DCS v. PLC/SCADA

We kicked off the blog and video series talking about the Intelligent Automation Pyramid. Part of that talked about PLC/SCADA v. DCS, and that video was extremely well received, thanks everyone for that! So we’re going to talk about that in some more detail.

 

In the past, SCADA was much more of a data acquisition system and less of a control system. So if you wanted/needed control, you’d specifically look into a DCS. There have been many technological advances causing the lines to be blurred.

Now SCADA has the control side down without issue. To present the best overall cases, we won’t be getting into any specific details of SCADA’s or DCS’s but will be extrapolating on our overview to give everything the best information possible.

The question becomes the differences between a PLC/SCADA and a DCS. They come down to two significant factors 1) Customization of the system and 2) Choices in hardware and software.

Customization:

Customization is a double-edged sword. A PLC/SCADA system has much more work that is involved with the setup. All the PLC I/O must be set up individually, plus the logic must be created to control the system. This will allow for the most flexibility with PLC’s and I/O modules, and a PLC can be used for virtually any machine or line, it will also take more time. The SCADA must be built, to match the exact user specifications. Corso likes to say that if you can dream it, we can create it. That’s very true, the more customization that is required, the more time it will take, and that also correlates to the cost at the end of the day.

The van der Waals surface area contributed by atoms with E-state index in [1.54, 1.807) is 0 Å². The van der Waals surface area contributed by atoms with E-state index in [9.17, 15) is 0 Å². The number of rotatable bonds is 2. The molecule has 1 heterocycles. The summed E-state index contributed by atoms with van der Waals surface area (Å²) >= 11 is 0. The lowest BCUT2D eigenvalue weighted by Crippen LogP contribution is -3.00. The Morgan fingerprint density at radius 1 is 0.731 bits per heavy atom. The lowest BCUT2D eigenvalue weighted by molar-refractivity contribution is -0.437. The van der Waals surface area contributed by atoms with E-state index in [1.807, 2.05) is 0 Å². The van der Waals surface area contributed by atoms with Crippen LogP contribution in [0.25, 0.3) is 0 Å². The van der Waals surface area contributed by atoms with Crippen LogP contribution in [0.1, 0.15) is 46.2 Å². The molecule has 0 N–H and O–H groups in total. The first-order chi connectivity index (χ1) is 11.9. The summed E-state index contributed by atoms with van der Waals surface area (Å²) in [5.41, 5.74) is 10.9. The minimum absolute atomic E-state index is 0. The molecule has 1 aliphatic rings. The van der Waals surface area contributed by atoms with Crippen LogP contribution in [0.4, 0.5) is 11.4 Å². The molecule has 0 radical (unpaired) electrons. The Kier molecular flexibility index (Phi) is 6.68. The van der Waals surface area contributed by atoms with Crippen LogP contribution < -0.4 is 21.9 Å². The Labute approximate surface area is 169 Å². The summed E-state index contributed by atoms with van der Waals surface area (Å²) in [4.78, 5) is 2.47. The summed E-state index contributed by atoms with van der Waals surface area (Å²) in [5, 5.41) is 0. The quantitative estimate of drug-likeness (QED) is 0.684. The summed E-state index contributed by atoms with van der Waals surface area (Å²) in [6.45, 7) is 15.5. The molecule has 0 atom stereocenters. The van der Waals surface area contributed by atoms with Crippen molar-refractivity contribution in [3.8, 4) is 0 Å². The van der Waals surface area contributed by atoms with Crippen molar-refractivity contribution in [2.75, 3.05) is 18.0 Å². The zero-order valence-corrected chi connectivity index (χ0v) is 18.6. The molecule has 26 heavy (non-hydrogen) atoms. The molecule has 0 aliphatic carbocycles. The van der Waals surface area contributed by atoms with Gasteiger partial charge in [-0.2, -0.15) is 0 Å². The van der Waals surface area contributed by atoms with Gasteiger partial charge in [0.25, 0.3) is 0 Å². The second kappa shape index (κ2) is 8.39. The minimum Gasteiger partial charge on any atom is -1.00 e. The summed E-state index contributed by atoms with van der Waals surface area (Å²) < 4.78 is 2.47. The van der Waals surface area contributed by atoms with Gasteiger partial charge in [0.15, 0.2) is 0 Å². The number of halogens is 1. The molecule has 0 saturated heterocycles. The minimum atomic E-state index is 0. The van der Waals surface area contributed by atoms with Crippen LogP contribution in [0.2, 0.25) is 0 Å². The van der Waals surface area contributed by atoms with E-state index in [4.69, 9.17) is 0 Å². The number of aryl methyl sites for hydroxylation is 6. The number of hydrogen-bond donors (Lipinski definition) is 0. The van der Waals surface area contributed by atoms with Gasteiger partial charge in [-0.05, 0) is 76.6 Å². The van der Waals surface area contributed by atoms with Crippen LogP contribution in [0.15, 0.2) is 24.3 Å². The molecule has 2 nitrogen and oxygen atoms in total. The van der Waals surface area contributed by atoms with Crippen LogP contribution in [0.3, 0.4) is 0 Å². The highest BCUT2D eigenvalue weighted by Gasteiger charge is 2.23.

A DCS takes much less time and programming ability to be able to set up correctly. A manufacturer is going to offer a DCS and everything else that you need to be able to set up the system from controllers to cables. The downside to that is you need the correct controller to be able to control your specific process and one for all the different operations in the facility. You’re also going to be able to get the functionality out of the DCS that is built in and not much else.

Choices:

A DCS is going to have propriety hardware and software. You are going to be able to use the software and the controllers that they offer. A facility is not going to be able to pick the Honeywell DCS but use Emerson Delta V controllers. The DCS’s are set up in a way to keep everything in the same ecosystem.

The PLC/SCADA options provide (virtually) limitless opportunities. If you want to use Siemens S7-1500 PLC’s, with Rockwell Panel view HMI’s, and Inductive Automation’s Ignition for the software you can do that, and it will work well. If at some point you want a third party HMI or a different PLC, those can (basically) be pulled out and replaced with what you need.

What Do You Want?

That’s a very personal question. Alex and Evan are working at a facility that has a Delta V DCS installed (because it’s legacy equipment). One should always look at all their options. The best piece of advice that we can give is if you’re looking at a new installation, or a retrofit, there would need to be a good reason to go DCS over a PLC/SCADA system.